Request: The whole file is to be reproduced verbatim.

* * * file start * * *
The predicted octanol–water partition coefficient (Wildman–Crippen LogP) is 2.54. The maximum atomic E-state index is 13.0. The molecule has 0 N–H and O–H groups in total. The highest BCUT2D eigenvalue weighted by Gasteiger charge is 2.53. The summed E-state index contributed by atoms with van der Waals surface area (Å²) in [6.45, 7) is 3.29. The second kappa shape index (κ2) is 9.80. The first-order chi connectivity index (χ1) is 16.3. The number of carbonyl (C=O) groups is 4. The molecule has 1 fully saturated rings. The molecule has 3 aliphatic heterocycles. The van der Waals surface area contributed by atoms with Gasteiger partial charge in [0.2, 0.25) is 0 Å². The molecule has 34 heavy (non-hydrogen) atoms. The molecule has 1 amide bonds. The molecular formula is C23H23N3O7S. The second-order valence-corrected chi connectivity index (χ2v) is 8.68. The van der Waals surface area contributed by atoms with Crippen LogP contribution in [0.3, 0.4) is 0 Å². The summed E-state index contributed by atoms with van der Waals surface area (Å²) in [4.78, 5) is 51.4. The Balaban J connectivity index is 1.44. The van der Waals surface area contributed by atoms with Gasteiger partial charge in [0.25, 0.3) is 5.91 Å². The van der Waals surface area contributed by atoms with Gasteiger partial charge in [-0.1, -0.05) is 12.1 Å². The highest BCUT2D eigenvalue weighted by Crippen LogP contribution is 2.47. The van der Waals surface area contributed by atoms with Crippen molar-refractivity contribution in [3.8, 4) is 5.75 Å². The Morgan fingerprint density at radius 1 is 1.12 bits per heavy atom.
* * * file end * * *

The predicted octanol–water partition coefficient (Wildman–Crippen LogP) is 2.54. The maximum atomic E-state index is 13.0. The molecule has 0 N–H and O–H groups in total. The highest BCUT2D eigenvalue weighted by Gasteiger charge is 2.53. The summed E-state index contributed by atoms with van der Waals surface area (Å²) in [6.45, 7) is 3.29. The second kappa shape index (κ2) is 9.80. The first-order chi connectivity index (χ1) is 16.3. The number of carbonyl (C=O) groups is 4. The molecule has 1 fully saturated rings. The molecule has 3 aliphatic heterocycles. The van der Waals surface area contributed by atoms with Gasteiger partial charge in [0.2, 0.25) is 0 Å². The molecule has 34 heavy (non-hydrogen) atoms. The molecule has 1 amide bonds. The molecular formula is C23H23N3O7S. The second-order valence-corrected chi connectivity index (χ2v) is 8.68. The van der Waals surface area contributed by atoms with Crippen LogP contribution in [0.3, 0.4) is 0 Å². The summed E-state index contributed by atoms with van der Waals surface area (Å²) in [4.78, 5) is 51.4. The Balaban J connectivity index is 1.44. The van der Waals surface area contributed by atoms with Gasteiger partial charge in [0.25, 0.3) is 5.91 Å². The van der Waals surface area contributed by atoms with Gasteiger partial charge in [-0.1, -0.05) is 12.1 Å². The highest BCUT2D eigenvalue weighted by Crippen LogP contribution is 2.47. The van der Waals surface area contributed by atoms with Crippen molar-refractivity contribution in [3.8, 4) is 5.75 Å². The Morgan fingerprint density at radius 1 is 1.12 bits per heavy atom.